Sleeping Advice for Side-sleeper

Posted by eccid @eccid, Feb 25 8:33am

Hi -
My husband is 4.5 weeks out from esophagectomy. He is a life-long side-sleeper and is finding it quite difficult to get comfortable on his back, 30 degrees up. This is either in a recliner or in bed with a cluster of pillows/wedges. I suspect this question has been discussed, but not sure where to find it. Tips and encouragement would be welcomed!

Interested in more discussions like this? Go to the Esophageal Cancer Support Group.

Sorry... but for ALL of us post-op we have to deal with this reality... sleeping elevated on our backs. And yes, it's a real pain in the ass. But we do it primarily to help us avoid nasty reflux and even more nastier aspiration events. We don't want acid and food going into our lungs. When this happens... many bad things can follow.

Another reason we learn to sleep this way is maybe we have a j tube, and we're feeding at night. While it is still possible to side sleep with this tube, which goes in left of our navel, it's just less stress on the tubing to stay on our backs.

So... will this ALWAYS be the case. Well... NO! But it is an unknown for each of us esophagectomy patients. I probably slept on my back for at least 12 months... and yes, I still had some reflux a few times a month, but was lucky to never once aspirate. But somewhere after maybe 13 to 14 months, I noticed I was sliding down off my wedge and mountains of pillows, and I was indeed sleeping on my left side again... fairly flat, head on just a pillow or two. Reflux still happened, but kept getting less and less frequent.

So today at 41 months post-op, I sleep normally once again. I rarely have acid reflux that wakes me up at 3am with some acid in my windpipe (I can't remember the last time it happened... 9 months ago?). But to this day, I still take precautions. I don't eat within 2 hours of bedtime, and even when in bed, I sit up at 30 to 45 degrees watching TV maybe another hour or so. And I may chew a Tums or take some gaviscon (but usually I just do this with my dinner). So now, when I'm really sleepy, I turn off the TV and slide down on my left side and go to sleep. I can even roll on to my right side if I so desire during the night. Very unexpected... NEVER thought this would be possible again.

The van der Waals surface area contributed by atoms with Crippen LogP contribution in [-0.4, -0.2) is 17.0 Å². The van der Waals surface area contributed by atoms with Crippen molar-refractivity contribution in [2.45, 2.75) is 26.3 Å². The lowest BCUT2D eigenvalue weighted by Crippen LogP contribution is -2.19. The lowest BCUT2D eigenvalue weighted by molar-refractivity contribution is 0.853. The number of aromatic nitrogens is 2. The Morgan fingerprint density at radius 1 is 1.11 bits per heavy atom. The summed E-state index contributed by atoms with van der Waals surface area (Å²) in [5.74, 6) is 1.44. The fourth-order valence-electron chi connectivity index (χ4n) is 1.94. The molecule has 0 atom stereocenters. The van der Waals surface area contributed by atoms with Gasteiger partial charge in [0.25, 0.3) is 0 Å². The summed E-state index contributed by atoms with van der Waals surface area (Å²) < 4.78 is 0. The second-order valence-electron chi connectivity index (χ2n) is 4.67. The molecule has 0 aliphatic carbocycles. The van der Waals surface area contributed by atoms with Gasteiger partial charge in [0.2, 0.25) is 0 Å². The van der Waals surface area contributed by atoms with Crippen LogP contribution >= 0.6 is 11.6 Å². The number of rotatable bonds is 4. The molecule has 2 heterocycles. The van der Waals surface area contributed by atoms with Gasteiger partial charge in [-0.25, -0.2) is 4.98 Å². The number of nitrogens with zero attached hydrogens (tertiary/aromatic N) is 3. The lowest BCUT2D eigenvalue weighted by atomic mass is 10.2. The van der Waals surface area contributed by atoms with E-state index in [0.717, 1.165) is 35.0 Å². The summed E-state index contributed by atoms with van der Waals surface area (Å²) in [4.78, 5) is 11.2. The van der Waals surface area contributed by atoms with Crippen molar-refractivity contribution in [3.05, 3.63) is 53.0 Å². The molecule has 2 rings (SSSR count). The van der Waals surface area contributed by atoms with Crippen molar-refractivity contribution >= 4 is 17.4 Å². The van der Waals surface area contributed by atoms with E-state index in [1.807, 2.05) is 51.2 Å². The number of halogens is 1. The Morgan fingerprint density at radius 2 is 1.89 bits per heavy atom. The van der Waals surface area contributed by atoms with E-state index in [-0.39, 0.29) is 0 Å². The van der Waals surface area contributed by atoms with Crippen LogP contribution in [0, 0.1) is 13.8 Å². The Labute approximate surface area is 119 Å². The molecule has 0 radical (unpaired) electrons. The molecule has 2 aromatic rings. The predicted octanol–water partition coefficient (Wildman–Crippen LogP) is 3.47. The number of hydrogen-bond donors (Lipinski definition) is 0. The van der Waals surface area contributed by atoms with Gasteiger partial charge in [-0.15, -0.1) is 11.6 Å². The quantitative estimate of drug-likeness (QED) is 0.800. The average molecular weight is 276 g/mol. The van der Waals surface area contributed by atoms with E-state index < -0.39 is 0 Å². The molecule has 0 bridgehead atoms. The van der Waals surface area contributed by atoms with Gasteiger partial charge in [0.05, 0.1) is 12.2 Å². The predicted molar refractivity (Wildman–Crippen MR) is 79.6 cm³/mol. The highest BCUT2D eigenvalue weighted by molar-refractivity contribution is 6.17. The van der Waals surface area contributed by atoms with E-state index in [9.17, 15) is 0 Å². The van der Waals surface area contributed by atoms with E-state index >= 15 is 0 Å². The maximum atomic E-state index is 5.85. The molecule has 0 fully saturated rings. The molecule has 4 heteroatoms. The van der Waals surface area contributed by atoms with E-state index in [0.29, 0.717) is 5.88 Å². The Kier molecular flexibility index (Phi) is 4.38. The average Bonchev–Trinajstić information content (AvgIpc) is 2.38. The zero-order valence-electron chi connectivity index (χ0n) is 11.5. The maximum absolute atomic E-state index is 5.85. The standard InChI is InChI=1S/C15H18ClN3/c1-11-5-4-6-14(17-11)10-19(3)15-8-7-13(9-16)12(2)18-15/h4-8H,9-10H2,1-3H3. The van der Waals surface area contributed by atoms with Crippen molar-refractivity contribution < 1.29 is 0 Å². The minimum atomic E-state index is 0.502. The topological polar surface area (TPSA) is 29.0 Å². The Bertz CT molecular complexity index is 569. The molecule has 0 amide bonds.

But for now... he's just way too early on post-op. He's still healing his surgical wounds... he's just now starting to get digestion fired up once again... without vagus nerve communication. And this journey back to digestion, with less and less tummy and intestinal pains... TAKES FOREVER! This can be very depressing!

So hang in there. Changes and improvements come... in EVERYTHING... eating, digestion, less tummy aches, pooping, sleeping, etc. But this process is crazy SLOOOOW!

I'll come chat privately.



Hi Gary.
Thank you SO very much for your time on this - I'm sure you have gone over all of this many times with others already! This was awesome - and very encouraging.
It helps to nudge us out of the impatient mindset of: "Why isn't this fixed yet?" and "I want to be better - yesterday!" I will pass this on to Bob and encourage him to sign in to this support group. And we will try to start attending zooms this week. 🙂
And thanks for your offer to chat.


@eccid, I'd like to add my welcome. You and your husband may also want to check out this related discussion:
- Adjustable bed frames: Acid reflux after esophageal cancer treatment

In it, you'll find helpful tips for side-sleepers after esophageal cancer surgery from fellow members like @lori57216 @beckydm @elspey @advocatepaul @johnstawicki and more.

How is Bob doing? How are YOU doing?


Thanks very much, Colleen - I will check it out. Much appreciated.


My husband was a side sleeper as well. I ordered adjustable bed and that has really helped (we needed a new mattress anyway). He had surgery 6 months ago. Keeps the head of the bed elevated to varying degrees and while he mainly sleeps on his back he does sleep on his side at times. The key to avoiding discomfort seems to be sticking to smaller more frequent meals.

The first couple of months post op were particularly challenging. Better days ahead!


Thank-you very much for your experience. Glad he's doing better. We may end up going that route too at some point - once we get through the procedures he's been needing to figure out why he's unable to eat.

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